G. Franco Romagnoli, 82, Italian Chef

From The New York Times12/17/2008

G. Franco Romagnoli, who, with his wife, Margaret, helped introduce Americans to authentic Italian home cooking on the 1970s PBS series “The Romagnolis’ Table” and in a series of best-selling cookbooks, died Monday in Boston. He was 82 and lived in Watertown, Mass.

His son Marco confirmed the death but did not give a specific cause.

At a time when many Americans believed that spaghetti with meatballs was an Italian dish, Mr. Romagnoli, a Roman by birth and upbringing, translated the basics of Italian cooking on a low-key show that emphasized simple dishes made with restraint.

He did his best to shatter old myths, like the idea that pasta required a tomato sauce bubbling on the stove for hours on end. “That’s as un-Italian as you can get,” he protested in an interview with The Christian Science Monitor. “Ninety percent of pasta sauces are made by the time you bring that pasta to a boil.”

Franco and Gwen Romahnoli at the 2007 studio tour

Gian Franco Romagnoli was working as a cameraman and director in a Roman film studio during the postwar years when he met Margaret O’Neill, an American information officer for the Marshall Plan. Her filmmaking assignments had made her his supervisor. The working relationship turned romantic, and the two married in 1952, in defiance of American government rules, costing the bride her job.In 1955 the couple left for the United States, and Mr. Romagnoli found work as a cameraman at WGBH, Boston’s public television station. He went on to establish a freelance career as a cinematographer, working on documentaries and television commercials.

In 1972, after an extended visit to Italy, the Romagnolis gave a dinner party for friends — some of them WGBH employees — and confided that they would like to do an Italian cooking show. “The Romagnolis’ Table” made its debut on WGBH on Sept. 4, 1973, and ran locally until January 1975, when the original episodes were broadcast nationally by public television. The series yielded several cookbooks, among them “The Romagnolis’ Table” (1975), “The New Italian Cooking” (1980), and “The New Romagnolis’ Table” (1988).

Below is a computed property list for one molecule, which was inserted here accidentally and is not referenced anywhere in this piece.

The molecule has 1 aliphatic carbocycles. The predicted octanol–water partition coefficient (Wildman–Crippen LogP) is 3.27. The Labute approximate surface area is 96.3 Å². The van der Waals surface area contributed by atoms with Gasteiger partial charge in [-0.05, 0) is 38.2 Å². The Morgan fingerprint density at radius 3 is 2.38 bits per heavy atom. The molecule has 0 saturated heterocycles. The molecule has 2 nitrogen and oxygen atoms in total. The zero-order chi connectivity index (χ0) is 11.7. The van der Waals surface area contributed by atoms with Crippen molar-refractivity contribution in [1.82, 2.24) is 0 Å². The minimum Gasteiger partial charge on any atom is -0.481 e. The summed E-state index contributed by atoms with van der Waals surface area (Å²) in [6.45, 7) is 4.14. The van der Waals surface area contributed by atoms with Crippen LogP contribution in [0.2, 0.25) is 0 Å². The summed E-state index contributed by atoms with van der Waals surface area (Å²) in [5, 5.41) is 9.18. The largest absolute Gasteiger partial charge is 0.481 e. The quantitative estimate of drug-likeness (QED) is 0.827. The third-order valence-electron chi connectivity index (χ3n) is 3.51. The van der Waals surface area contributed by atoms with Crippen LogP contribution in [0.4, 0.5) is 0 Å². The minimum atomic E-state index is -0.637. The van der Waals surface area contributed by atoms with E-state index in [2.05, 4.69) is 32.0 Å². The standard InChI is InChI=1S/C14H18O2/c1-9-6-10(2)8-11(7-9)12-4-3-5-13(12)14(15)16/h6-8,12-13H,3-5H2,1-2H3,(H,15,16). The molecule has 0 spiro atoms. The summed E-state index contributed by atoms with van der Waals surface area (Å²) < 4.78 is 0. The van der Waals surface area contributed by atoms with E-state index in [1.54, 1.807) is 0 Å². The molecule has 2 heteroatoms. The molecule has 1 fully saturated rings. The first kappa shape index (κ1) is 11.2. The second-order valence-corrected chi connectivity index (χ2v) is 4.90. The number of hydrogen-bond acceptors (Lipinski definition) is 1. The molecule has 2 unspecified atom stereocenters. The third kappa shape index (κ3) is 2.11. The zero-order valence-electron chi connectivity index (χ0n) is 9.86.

Mr. Romagnoli and his wife, who died in 1995, also opened a restaurant, the Romagnolis’ Table, in Faneuil Hall in Boston in 1979. It closed in 1989. Two sister restaurants, in Salem and Burlington, Mass., were not as successful.

In 2002 Mr. Romagnoli published “A Thousand Bells at Noon,” a well-received travel memoir about Rome. With his second wife, the former Gwen O’Sullivan, whom he married in 1998, he wrote a culinary travel book, “Italy, the Romagnoli Way” (Lyons Press, 2008). He had just completed “The Bicycle Runner: A Memoir of Love, Loyalty and the Italian Resistance,” to be published next August by Thomas Dunne Books/St. Martin’s Press.

In addition to his wife and his son Marco, of Corinth, Vt., Mr. Romagnoli is survived by his three other children from his first marriage: Gian Giacomo of Neshkoro, Wis.; Paolo, of Watertown, Mass.; and Anna O’Neill Romagnoli of Astoria, Queens; and four grandchildren.

Why Are They in The Fountain? (Late 1950s)


From Peter Hollander

What are those two guys doing in the fountain?

I don’t remember, but that’s Franco Romagnoli on the Arriflex and Peter clenching his pipe between his teeth giving instructions to two kids schnorkeling in the fountain. How can he talk that way?

I remember nothing about this location shoot except that the waterproof fishing pants someone lent us leaked.

A lot.